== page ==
So many interesting questions and possibilities. I think a settlement or outpost on the moon first could teach us a lot before we jump straight to colonizing another planet. If this actually does go through in my lifetime though, I need to be sure to watch them and stay informed on their progress.
I hate to be the one to point things like this out, but you're terribly wrong on almost every count on what you have said about Mars. It would not be murder to send people there, as those who go will have the entire world cheering them on with the best technology that has ever existed. To say this is a assumption that we would abandon them and that is a illogical assumption at that.
Secondly, The moon is the one of the WORST places to put a human colony, not the "best". Mars beats the moon in every aspect in terms of desirability, except proximity. The red planet posses all the materials that a technological society could ever hope to use. Water, Nitrogen, Carbon, Oxygen, Precious Metals, Uranium, and a whole host of others. The Moon has NONE of this, due to the fact it never had geological processes the drive the development of such resources. Mars has a significant gravity well, one that humans could easily adapt to and retain most if not all of their health. The Atmosphere is thin but protects for the more harmful radiation and could one day be thickened to provide additional protection.
The point is. The moon could never be self sufficient, it simply does not have the same resources that Mars does. A short while after a colony is established, it could easily be self sufficient in terms of Food, Water, Metals, and energy. While the moon would always have to import those items. All in all, Mars is actually the second safest place in our solar system, and we must go there.
@saulton7 you're only half correct there, while the decision to colonize mars first is the right idea simply because it's resource rich compared to all the other options going there would not net you much support from the world. for one we don't know if organized religion is going to accept this as anything good or support it. though we have a LARGE scientific community that is interested in this, very few of them have personal assets large enough to stake on the continued operation of a martian base of operations and those that do are quite simply uninterested.
personally i would limit government funding as much as possible we have enough bickering on earth as is and if we try to bring factions to mars too early we could end up destabilizing any chance to ever colonize mars. the governments just wouldn't get along long enough to ensure our survival.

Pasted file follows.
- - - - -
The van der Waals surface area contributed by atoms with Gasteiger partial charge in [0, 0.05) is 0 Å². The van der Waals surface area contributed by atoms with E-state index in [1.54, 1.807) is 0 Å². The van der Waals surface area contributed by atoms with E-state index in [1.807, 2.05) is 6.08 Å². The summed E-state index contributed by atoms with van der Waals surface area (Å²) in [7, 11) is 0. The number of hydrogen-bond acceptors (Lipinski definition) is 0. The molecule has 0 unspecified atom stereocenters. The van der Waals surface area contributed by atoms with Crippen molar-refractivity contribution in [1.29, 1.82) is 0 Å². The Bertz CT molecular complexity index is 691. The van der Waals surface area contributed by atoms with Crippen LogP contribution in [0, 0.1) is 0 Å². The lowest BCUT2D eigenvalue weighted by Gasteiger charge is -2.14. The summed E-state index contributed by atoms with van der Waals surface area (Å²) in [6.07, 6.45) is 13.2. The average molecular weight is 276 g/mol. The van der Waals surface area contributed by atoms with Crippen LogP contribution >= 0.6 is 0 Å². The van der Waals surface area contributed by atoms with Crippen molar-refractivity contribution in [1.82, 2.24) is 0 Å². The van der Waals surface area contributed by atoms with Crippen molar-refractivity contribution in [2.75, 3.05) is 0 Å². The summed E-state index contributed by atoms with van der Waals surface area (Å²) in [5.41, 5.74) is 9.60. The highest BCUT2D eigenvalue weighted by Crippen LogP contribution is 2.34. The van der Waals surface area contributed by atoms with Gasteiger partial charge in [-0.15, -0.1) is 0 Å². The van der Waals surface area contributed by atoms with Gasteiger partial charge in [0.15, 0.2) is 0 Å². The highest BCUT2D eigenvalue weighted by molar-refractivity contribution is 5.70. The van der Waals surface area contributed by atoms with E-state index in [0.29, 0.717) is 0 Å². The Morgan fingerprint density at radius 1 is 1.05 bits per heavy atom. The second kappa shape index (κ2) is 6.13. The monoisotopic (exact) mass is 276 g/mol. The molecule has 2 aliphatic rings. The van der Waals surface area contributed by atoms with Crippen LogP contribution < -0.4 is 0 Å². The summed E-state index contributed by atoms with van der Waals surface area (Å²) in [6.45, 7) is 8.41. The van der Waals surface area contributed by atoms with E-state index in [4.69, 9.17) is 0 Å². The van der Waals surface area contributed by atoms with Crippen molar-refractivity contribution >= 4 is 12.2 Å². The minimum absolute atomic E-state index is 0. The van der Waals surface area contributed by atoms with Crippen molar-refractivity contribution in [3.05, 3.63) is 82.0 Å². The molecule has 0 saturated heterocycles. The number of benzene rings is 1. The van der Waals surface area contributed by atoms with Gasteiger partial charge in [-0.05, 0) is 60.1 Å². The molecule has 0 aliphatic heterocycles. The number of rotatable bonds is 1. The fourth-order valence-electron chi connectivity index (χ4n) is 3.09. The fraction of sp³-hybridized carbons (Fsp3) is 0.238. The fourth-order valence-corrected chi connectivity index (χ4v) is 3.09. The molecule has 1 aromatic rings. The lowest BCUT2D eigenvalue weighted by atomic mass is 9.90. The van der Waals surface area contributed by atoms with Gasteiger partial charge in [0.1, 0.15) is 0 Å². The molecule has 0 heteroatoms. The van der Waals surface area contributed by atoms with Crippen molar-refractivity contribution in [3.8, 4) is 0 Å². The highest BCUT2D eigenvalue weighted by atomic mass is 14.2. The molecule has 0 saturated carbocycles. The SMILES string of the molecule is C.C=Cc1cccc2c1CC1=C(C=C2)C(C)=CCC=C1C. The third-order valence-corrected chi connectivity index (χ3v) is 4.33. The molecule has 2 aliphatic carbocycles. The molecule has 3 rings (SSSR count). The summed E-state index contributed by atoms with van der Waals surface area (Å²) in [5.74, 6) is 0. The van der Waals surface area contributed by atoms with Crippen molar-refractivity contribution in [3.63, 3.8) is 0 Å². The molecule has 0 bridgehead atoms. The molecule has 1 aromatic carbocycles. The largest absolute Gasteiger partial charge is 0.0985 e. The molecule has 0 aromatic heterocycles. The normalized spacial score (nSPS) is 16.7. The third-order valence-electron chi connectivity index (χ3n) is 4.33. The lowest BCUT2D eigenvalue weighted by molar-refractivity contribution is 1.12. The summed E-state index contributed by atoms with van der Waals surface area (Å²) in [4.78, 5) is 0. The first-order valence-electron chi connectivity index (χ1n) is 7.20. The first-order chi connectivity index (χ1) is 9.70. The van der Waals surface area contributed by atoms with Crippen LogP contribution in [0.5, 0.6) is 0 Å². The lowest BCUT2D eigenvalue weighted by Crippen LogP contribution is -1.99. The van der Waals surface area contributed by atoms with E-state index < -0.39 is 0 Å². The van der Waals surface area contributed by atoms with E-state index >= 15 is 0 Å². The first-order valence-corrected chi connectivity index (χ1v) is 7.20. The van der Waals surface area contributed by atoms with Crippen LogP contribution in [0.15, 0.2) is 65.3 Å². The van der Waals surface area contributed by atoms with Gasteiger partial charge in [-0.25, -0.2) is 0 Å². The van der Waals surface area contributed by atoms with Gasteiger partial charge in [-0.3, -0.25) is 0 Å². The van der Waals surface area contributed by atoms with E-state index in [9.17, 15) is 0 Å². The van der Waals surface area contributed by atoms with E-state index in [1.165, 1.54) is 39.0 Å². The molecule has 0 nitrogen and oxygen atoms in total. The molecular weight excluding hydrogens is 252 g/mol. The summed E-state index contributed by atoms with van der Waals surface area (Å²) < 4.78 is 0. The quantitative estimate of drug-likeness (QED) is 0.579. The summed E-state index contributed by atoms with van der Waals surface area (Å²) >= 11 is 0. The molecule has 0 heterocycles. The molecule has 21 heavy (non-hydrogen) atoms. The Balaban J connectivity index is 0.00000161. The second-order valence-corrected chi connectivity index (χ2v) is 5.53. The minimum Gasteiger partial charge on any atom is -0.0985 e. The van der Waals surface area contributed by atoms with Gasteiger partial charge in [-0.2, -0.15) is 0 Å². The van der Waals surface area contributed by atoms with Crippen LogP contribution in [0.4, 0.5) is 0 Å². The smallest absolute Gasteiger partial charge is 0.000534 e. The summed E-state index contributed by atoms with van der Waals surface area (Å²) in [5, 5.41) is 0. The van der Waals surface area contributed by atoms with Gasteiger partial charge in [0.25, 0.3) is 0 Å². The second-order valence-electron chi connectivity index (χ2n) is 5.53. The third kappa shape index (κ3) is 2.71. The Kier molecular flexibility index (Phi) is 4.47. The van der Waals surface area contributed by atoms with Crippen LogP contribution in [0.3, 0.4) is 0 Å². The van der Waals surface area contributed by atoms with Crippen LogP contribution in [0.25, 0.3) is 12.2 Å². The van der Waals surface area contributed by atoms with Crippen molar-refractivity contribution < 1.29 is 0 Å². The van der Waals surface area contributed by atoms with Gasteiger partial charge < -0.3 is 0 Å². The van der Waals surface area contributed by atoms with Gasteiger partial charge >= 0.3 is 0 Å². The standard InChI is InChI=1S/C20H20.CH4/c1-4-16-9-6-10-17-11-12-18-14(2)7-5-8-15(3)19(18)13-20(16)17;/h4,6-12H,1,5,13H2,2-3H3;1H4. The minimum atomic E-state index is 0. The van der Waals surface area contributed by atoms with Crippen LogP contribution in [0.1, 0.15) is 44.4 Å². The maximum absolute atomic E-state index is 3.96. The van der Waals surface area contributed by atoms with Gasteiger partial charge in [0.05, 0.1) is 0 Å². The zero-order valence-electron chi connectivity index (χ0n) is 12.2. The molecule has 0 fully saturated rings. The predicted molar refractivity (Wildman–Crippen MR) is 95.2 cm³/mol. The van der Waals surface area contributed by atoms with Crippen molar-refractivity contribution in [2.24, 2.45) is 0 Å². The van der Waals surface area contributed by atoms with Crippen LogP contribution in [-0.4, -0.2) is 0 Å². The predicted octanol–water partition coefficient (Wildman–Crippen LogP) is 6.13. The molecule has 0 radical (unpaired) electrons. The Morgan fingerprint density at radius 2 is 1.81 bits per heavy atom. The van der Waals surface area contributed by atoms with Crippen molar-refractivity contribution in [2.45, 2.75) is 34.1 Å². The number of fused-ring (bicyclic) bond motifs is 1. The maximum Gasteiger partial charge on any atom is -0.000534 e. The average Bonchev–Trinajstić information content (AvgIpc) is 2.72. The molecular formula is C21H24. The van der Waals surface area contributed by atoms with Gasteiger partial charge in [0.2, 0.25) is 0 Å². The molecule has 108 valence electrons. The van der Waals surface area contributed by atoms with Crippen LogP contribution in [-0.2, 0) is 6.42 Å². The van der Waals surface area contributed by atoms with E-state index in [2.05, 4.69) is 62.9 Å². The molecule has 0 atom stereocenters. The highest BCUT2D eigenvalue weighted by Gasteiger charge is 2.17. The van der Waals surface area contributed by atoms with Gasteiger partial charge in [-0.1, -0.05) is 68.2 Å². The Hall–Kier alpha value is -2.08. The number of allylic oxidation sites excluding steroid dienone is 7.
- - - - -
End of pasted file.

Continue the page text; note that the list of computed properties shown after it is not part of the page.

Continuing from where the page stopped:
finally public funding would be very insubstantial as literally anything invested into a mars colony probably wouldn't see any return for at least 20 years, and even then it wouldn't be profitable until well past the lifetime of the one making the investment.
right now the two best options for a mars colonization efforts have been described as a cult and a pipe dream respectively by cracked.com.
@the random factor; worth a shot right? i'm sure they're going to need loads of machinists and foundry men over there in the coming years...
to mars or bust!
mehome, you do have a flair for the dramatic. We've had a Mars-emulator site for 40+ years in AZ. Emulation has one significant weakness - it's simply not the same as being there. NASA faced the same issues when training astronauts
to operate at max efficiency in weightless conditions. Yes, NASA has in-water zero G training facilities. As long as the simulators are Earth-bound, they are subject to Earths gravity.
Your toxic soil argument makes no sense, or don't you consider space to be a hostile environment in which to work and travel? How you arrived at your assumption that transporting astronauts and select civilians on a one way flight to Mars is tantamount to murder escapes me. Do you consider watching your family stepping out your front door a murderous act?
I'd go with her!
She's cute, but without genetic modification to prevent muscle atrophy she would look fresh out of a coma within a year, given the 1/3 earth normal gravity. She may want to waitlist this one a decade or so.
Also Popsci, switch to disqus, your comment section is awkward and goofy and it's time to make a transition.
Dear god; a singularity buff interested in anti-senescense who designs video games? If she reads The Multiverse According to Ben and watches Top Gear U.K., PopSci may have just done a piece on the perfect woman.
I take it you don't belong to an organized religion and perhaps don't really know anyone who does. Your superstition gave me a good laugh. The Bajorans might be pissed about planetary colonization, but Catholics?...